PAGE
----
When you think of Easter what springs to mind?
Chocolate eggs? The Easter bunny? Daffodils?
1 For many churchgoers Easter is the most important period in the Christian calendar with the crucifixion and resurrection of Jesus. This Easter booklet features a silver cross and snowdrops representing Jesus’s crucifixion and the emergence of new life in spring.
2 The link with spring flowers, new life and new hope is universal. Rabbits and the Easter bunny symbolise fertility, as do the eggs we decorate, discover or devour.
3 As eggs contain new life, they have often been seen as miraculous. This beautiful hammered-silver egg opens to reveal an etched golden yolk, which contains, not a small creature, but a gold and diamond ring.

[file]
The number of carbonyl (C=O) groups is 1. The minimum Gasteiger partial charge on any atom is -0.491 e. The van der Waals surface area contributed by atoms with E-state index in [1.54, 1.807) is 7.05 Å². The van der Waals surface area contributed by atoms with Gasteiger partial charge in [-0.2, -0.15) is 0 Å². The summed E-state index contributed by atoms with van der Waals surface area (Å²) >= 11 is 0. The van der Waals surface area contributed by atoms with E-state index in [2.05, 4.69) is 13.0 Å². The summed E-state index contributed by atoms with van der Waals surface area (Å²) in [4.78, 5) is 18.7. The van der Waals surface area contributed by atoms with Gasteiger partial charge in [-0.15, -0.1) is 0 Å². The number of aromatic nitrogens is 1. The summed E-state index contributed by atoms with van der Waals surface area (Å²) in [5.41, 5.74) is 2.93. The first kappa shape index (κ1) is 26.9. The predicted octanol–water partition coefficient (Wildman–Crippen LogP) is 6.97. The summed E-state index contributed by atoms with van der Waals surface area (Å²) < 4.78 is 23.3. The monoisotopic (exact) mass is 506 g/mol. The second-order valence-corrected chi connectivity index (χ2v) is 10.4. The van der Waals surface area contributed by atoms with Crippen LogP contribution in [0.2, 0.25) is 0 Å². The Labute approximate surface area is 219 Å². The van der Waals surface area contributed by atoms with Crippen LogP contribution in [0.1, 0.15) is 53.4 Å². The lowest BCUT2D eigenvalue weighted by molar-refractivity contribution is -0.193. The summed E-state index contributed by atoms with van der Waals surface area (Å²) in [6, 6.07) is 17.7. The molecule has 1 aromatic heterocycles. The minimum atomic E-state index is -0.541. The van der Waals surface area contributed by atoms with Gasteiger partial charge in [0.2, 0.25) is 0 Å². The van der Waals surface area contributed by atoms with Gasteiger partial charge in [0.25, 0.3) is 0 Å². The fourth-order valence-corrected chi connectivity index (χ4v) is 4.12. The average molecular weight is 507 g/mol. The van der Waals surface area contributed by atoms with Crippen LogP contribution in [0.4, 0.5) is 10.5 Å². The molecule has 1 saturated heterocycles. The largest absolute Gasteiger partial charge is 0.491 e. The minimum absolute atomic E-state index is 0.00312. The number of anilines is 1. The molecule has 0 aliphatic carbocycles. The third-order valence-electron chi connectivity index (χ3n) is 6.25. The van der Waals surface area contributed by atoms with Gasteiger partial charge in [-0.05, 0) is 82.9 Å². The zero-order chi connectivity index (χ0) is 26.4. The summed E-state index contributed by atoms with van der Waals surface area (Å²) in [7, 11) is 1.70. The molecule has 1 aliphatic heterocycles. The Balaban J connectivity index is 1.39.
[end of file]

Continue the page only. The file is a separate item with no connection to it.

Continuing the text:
4 Easter, as a named celebration, is pre-Christian. The period is named in honour of Eastre or Eostre, the Saxon goddess who represents the triumph of the sun after the gloom of winter.
The name of this goddess also gave us the word “east” – the place we look to for the rising sun or the rebirth of the day.
As a festival, Easter has even older roots. The vernal or spring equinox – when the days become longer than the nights – was of huge importance to our Neolithic ancestors. Many ancient monuments like the Mayan temples, Stonehenge and Mnajdra in Malta were built to celebrate and honour the fertility of the earth and life-giving sun. Many cultures have their own traditions and beliefs that celebrate spring, with Songkran in Thailand, No Ruz in ancient Persia, the Feast of Cebele in ancient Rome and the Festival of Isis in ancient Egypt.
The rebirth of plants and the season of young animals after a hard winter must have been wondrous to our ancient ancestors. So, let’s continue these ancient traditions and celebrate the return of life at Easter.